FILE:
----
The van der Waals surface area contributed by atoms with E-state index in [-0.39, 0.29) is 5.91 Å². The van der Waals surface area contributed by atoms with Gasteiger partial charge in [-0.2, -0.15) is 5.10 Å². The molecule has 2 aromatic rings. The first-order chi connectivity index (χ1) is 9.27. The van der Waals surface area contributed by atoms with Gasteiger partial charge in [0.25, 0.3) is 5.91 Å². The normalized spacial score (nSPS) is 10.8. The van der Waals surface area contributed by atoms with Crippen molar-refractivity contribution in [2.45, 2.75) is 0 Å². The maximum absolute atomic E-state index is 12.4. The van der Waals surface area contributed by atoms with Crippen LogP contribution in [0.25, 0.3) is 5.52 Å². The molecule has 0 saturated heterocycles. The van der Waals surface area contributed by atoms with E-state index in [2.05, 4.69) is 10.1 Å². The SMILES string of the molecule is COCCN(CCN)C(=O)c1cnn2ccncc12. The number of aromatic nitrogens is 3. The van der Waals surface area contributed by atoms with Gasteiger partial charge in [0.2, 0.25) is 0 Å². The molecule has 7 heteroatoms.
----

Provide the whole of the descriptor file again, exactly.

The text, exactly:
The van der Waals surface area contributed by atoms with E-state index in [-0.39, 0.29) is 5.91 Å². The van der Waals surface area contributed by atoms with Gasteiger partial charge in [-0.2, -0.15) is 5.10 Å². The molecule has 2 aromatic rings. The first-order chi connectivity index (χ1) is 9.27. The van der Waals surface area contributed by atoms with Gasteiger partial charge in [0.25, 0.3) is 5.91 Å². The normalized spacial score (nSPS) is 10.8. The van der Waals surface area contributed by atoms with Crippen molar-refractivity contribution in [2.45, 2.75) is 0 Å². The maximum absolute atomic E-state index is 12.4. The van der Waals surface area contributed by atoms with Crippen LogP contribution in [0.25, 0.3) is 5.52 Å². The molecule has 0 saturated heterocycles. The van der Waals surface area contributed by atoms with E-state index in [2.05, 4.69) is 10.1 Å². The SMILES string of the molecule is COCCN(CCN)C(=O)c1cnn2ccncc12. The number of aromatic nitrogens is 3. The van der Waals surface area contributed by atoms with Gasteiger partial charge in [0.2, 0.25) is 0 Å². The molecule has 7 heteroatoms.